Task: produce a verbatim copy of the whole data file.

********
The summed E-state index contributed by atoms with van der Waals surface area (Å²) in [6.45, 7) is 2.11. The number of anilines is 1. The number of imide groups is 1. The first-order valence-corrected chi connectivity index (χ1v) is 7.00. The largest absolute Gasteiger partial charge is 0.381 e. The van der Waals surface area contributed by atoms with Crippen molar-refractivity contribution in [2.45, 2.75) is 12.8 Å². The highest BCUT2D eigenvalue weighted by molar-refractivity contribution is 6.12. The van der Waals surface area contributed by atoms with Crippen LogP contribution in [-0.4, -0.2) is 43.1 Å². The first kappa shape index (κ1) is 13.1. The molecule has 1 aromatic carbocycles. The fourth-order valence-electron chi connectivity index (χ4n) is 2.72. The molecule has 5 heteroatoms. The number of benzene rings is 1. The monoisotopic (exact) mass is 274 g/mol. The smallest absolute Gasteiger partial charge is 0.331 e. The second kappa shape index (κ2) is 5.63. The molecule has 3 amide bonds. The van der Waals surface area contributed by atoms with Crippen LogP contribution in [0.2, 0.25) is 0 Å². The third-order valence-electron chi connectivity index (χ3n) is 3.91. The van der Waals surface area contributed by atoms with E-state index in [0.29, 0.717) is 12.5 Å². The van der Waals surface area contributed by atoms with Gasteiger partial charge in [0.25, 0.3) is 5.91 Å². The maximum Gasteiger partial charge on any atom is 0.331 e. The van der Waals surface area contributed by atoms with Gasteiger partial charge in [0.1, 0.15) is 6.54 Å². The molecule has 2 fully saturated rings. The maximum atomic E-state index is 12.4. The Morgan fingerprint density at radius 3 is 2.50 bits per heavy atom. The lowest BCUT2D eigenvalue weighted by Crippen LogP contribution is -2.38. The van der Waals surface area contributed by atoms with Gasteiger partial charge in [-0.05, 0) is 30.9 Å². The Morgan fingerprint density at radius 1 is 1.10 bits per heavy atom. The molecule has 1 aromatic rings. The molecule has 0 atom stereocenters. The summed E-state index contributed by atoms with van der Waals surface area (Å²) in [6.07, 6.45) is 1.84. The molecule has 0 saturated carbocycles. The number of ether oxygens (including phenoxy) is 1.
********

The summed E-state index contributed by atoms with van der Waals surface area (Å²) in [6.45, 7) is 2.11. The number of anilines is 1. The number of imide groups is 1. The first-order valence-corrected chi connectivity index (χ1v) is 7.00. The largest absolute Gasteiger partial charge is 0.381 e. The van der Waals surface area contributed by atoms with Crippen molar-refractivity contribution in [2.45, 2.75) is 12.8 Å². The highest BCUT2D eigenvalue weighted by molar-refractivity contribution is 6.12. The van der Waals surface area contributed by atoms with Crippen LogP contribution in [-0.4, -0.2) is 43.1 Å². The first kappa shape index (κ1) is 13.1. The molecule has 1 aromatic carbocycles. The fourth-order valence-electron chi connectivity index (χ4n) is 2.72. The molecule has 5 heteroatoms. The number of benzene rings is 1. The monoisotopic (exact) mass is 274 g/mol. The smallest absolute Gasteiger partial charge is 0.331 e. The second kappa shape index (κ2) is 5.63. The molecule has 3 amide bonds. The van der Waals surface area contributed by atoms with Crippen LogP contribution in [0.2, 0.25) is 0 Å². The third-order valence-electron chi connectivity index (χ3n) is 3.91. The van der Waals surface area contributed by atoms with E-state index in [0.29, 0.717) is 12.5 Å². The van der Waals surface area contributed by atoms with Gasteiger partial charge in [0.25, 0.3) is 5.91 Å². The maximum Gasteiger partial charge on any atom is 0.331 e. The van der Waals surface area contributed by atoms with Gasteiger partial charge in [0.1, 0.15) is 6.54 Å². The molecule has 2 fully saturated rings. The maximum atomic E-state index is 12.4. The Morgan fingerprint density at radius 3 is 2.50 bits per heavy atom. The lowest BCUT2D eigenvalue weighted by Crippen LogP contribution is -2.38. The van der Waals surface area contributed by atoms with Gasteiger partial charge in [-0.05, 0) is 30.9 Å². The Morgan fingerprint density at radius 1 is 1.10 bits per heavy atom. The molecule has 1 aromatic rings. The molecule has 0 atom stereocenters. The summed E-state index contributed by atoms with van der Waals surface area (Å²) in [6.07, 6.45) is 1.84. The molecule has 0 saturated carbocycles. The number of ether oxygens (including phenoxy) is 1.